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Eulers Relationship

  1. Apr 16, 2010 #1
    May be it's a stupid question but I can't figure it out.

    according to Eulers Relationship:
    ej[tex]\alpha[/tex]=cos[tex]\alpha[/tex]+jsin[tex]\alpha[/tex]

    on the other hand I have equation:
    Vt=V0cos wt
    and it can be rewritten as:
    Vt=V0ejwt

    where V is voltage in AC (see link below)
    http://hyperphysics.phy-astr.gsu.edu/Hbase/electric/impcom.html" [Broken]

    In this case cos wt is at the place of cos[tex]\alpha[/tex], but what I can't understand is, where did jsin [tex]\alpha[/tex] go?
     
    Last edited by a moderator: May 4, 2017
  2. jcsd
  3. Apr 16, 2010 #2

    Hurkyl

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    I quote, with added emphasis:

     
  4. Apr 16, 2010 #3
    that is what I am asking about. and what happens with the imaginary part? And if we can simply neglect it, then why?
     
  5. Apr 16, 2010 #4
  6. Apr 16, 2010 #5

    Hurkyl

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    Two miniature ideas to pay attention to:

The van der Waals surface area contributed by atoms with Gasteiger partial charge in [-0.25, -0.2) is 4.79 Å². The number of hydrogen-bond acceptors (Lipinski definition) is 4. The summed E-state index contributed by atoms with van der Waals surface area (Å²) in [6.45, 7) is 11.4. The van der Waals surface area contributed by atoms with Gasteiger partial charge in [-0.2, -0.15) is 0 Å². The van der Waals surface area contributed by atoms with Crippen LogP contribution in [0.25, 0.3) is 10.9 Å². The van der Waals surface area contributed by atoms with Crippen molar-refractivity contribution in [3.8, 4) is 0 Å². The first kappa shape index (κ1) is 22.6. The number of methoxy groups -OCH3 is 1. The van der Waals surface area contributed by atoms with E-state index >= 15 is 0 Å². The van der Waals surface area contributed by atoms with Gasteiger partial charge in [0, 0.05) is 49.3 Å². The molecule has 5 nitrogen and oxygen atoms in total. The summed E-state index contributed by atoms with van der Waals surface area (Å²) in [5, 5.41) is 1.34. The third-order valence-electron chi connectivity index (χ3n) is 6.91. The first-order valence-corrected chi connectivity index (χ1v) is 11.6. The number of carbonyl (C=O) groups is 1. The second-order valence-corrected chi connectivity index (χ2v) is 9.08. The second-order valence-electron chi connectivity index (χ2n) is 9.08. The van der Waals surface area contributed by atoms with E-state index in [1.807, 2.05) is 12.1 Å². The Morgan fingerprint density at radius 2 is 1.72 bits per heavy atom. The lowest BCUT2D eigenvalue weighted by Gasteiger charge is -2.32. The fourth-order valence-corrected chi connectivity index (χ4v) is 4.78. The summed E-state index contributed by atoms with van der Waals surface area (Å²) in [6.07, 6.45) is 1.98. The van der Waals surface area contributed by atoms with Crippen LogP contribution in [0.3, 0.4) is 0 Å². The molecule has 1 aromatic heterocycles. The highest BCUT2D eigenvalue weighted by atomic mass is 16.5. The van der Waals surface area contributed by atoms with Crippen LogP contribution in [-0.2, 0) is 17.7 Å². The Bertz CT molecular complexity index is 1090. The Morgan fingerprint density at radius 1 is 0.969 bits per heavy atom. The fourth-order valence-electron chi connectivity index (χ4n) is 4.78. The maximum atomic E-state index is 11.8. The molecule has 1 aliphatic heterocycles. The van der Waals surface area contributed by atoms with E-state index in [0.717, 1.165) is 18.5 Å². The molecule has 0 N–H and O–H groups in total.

1. Re(eix) is often more convenient than cos(x)
    2. Im(eix) may tell you something else that's interesting
     
  7. Apr 17, 2010 #6
    After searching through the web, only thing I could conclude and understand is that after several transformation from ejx=cosx+jsinx I come to:
    cosx=(eix+e-ix)/2
    but, what I can't understand is the equation:
    (eix+e-ix)/2=R{eix}
    well, the wikipedia says that:
    see: http://en.wikipedia.org/wiki/Electrical_impedance" [Broken] Validity of comples representation.

    May be it is simple math, but I can't understand if there is any special meaning of curly brackets.
     
    Last edited by a moderator: May 4, 2017
  8. Apr 17, 2010 #7

    HallsofIvy

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    If z= x+ iy then the real part of z is Rz= x.

    It's exactly the same thing as if I say "the x-coordinate of the point (2, 3) is 2".

    That's all it is- it's not the { } that is important but the "R".

    If [itex]e^{j\omega t}= cos(\omega t)+ j sin(\omega t)[/itex] then the "real part" is [itex]cos(\omega t)[/itex] and the "imaginary part' is [itex]sin(\omega t)[/itex] (notice that both "real part" and "imaginary part" of a complex number are real numbers).

    [itex]R(e^{j\omega t}) cos(\omega t)[/itex] and [itex]I(e^{j\omega t}) sin(\omega t)[/itex].
     
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